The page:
Sunday, December 2, 2012

Lament, Cynicism, and Despair

I used to be an optimist.

I took the Strengthsfinders test and when personality test nerds (a group I absolutely do not claim membership to) would ask, “What are your Strengths?!” with their trademarked analytic inquisitiveness, I would always tell them, “Positivity.”  And no one was surprised.  Ever.

I also had a friend in college, who wasn't like me.  He’d often use the phrase, “I’m not a pessimist.  I’m a realist.”

About 2 years ago, I found myself using his catchphrase on a regular basis and if asked what my strengths were I just started saying, “I’m a very different person than when I took that test.”

The fact is though I had dipped below realist and into cynic.

And while I’d be quick to tell you I do believe there’s something called a “healthy cynicism” that can be used to disarm false hopes and idols (i.e. a healthy cynicism towards the political, which in a sidenote-within-the-sidenote is not the same as withdrawing from the political realm), the reality is that cynicism (and its cousin despair) are against the will of God.*

In fact, both of them are distorted forms of a helpful Biblical distinctive, lament.

The lament is one of the most common genres of Psalms and there’s even a book of the Bible called Lamentations.  My favorite definition of lament is “a prayer out of pain.”  The lament is a wonderfully freeing art form.  It is honest at its core.  In a lament, no punches are pulled, you find the author telling God exactly what they are thinking and feeling.  And because He’s God and He has no self-esteem or insecurity issues. He can take it.

Trust me.  I've tried.  He probably won’t just sit there and take it, He’ll fight back . . . and He’ll win.  But that’s another blog post, I've tried that one too.

Lament is the proper, righteous response to hardship.  There is no blind, Pollyanna optimism in the Bible.  In fact, I’d make a case for the opposite. In Genesis we are told that this entire world is broken and never works properly. Exodus is the story of a people who get rescued from slavery and end up wandering in the desert until their whole generation dies off.  And in the New Testament, every book provides at least some mention that Christians should expect to suffer.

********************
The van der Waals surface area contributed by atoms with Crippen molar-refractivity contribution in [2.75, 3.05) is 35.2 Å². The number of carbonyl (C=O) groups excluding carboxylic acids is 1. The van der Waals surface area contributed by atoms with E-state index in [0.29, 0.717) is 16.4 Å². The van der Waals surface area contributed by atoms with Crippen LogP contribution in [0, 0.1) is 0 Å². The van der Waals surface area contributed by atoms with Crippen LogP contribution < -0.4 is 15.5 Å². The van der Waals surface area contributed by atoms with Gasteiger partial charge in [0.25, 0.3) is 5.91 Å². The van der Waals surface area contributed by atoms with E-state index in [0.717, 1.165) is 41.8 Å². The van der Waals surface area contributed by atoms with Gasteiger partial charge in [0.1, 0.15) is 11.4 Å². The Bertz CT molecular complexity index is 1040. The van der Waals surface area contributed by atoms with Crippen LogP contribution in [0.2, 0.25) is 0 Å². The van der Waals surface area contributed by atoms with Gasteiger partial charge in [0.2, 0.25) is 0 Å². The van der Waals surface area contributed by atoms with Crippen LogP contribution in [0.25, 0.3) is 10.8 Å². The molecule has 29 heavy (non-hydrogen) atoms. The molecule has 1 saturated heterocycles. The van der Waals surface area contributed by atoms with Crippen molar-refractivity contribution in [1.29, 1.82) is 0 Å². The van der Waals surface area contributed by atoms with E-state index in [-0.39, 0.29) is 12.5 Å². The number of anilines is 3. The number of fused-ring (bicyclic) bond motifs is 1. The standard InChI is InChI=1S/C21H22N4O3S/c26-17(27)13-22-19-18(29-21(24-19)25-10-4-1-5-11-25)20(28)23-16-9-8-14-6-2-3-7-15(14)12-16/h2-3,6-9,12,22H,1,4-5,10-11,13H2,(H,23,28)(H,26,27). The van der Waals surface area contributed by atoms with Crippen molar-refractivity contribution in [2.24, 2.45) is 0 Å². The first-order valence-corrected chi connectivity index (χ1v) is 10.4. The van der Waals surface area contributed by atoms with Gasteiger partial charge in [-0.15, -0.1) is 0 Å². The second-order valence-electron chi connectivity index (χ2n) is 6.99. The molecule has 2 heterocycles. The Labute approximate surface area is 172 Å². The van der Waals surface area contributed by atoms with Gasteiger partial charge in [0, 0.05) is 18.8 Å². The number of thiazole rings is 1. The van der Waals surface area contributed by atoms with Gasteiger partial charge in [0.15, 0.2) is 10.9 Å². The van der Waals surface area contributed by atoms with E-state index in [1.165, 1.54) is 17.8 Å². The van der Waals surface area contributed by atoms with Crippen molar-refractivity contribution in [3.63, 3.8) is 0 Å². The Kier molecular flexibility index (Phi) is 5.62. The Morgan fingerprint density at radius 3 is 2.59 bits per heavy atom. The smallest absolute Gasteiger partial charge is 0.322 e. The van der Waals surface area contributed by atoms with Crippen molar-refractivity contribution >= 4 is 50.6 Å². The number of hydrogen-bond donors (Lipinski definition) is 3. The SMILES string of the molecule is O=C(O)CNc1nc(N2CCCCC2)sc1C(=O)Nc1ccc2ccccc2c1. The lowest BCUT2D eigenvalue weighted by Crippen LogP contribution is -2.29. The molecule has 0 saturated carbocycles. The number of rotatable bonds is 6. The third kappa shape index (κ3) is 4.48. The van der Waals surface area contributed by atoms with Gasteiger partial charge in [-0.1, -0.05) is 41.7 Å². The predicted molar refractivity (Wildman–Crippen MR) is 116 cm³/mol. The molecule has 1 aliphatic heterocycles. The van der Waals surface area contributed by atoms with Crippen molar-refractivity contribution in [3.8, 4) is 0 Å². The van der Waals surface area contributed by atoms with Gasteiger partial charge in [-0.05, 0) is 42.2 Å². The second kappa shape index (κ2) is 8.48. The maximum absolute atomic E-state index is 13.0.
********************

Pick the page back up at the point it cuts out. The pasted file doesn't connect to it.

We will face hardship.  Life will be hard in general.  So, our response is both inevitable and important.

Lament is marked by 1. Honesty 2. Redirection and 3. Realization.

First, we are honest.  We tell God what we are thinking.  We don’t hold it in.  We don’t push aside or stuff our feelings.  We acknowledge this world is broken and that the havoc of that condition is daily before us.

Second, we must redirect.  This is marked by a turning of the eyes.  We take our eyes off of ourselves and look Heavenward.  We see who God is over and above our circumstances.  This doesn't mean we ignore or deny the hardship before us, but that we must also acknowledge who God is.

Third, we realize.  As we acknowledge who God is we begin to realize that there is an indescribable hope in him.  He has promised that he will work all things for the good of those who love him (Rom 8:28) and he has promised that he will one day set everything right and make all things new (Rev 21).

I used to be an optimist.  But, back then, I didn't know how to lament.

But, as optimism diminished, I didn't learn how to lament.  I learned how to despair and how to be cynical.  Neither of which is lament.  They are both distortions.

Despair is lament without hope.  It is like lament, but fails to believe that anything will ever improve.  It declares that “This is the end!” and fails to recognize that our Author and Perfecter is the only scribe who gets to declare “The End” and he’s already told us what that looks like . . . and it looks nothing like despair.

Cynicism is lament without faith.  It sees the bad things (and imagines some new ones).  It might even hope that things will get better someday, but it’s merely a wishful hope, it lacks any faith that these hopes will come to fruition.  So cynicism turns its nose upward at the world and looks down on everything.

I need to learn to lament.  I need to learn to hope.  I need to learn to have faith.  We all need to learn the practice of lament.  And it’s not easy.

*          *          * 

I wrote this two weeks ago and honestly, in the past two weeks I could give at least a dozen examples of despair and cynicism in my life, but not one clear example of lament.  The evidence that my faithfulness and my hope are not enough is overwhelming.

The great news here is well articulated by Rick McKinley in his most recent, most fantastic book A Kingdom Called Desire: “What makes the good news really great is that my assurance of faith doesn't rest on my faith.  My assurance of faith rests in Jesus alone.
He goes onto write, “The cross cries out that Jesus knows that you may be unfaithful, but his love for you is unconditional.”

I should respond with lament, I should reject despair and cynicism.  In fact, doing so is strong evidence of the Holy Spirit at work, but thanks be to God that my faithfulness is not the record that God will keep track of but that the ledger of my accounts is filled by the the perfect, already accomplished faithfulness of Christ alone.

*Note I am using very nuanced definitions of these words.  I am aware that the word “despair” is used repeatedly in the Bible and am not trying to go after that at all.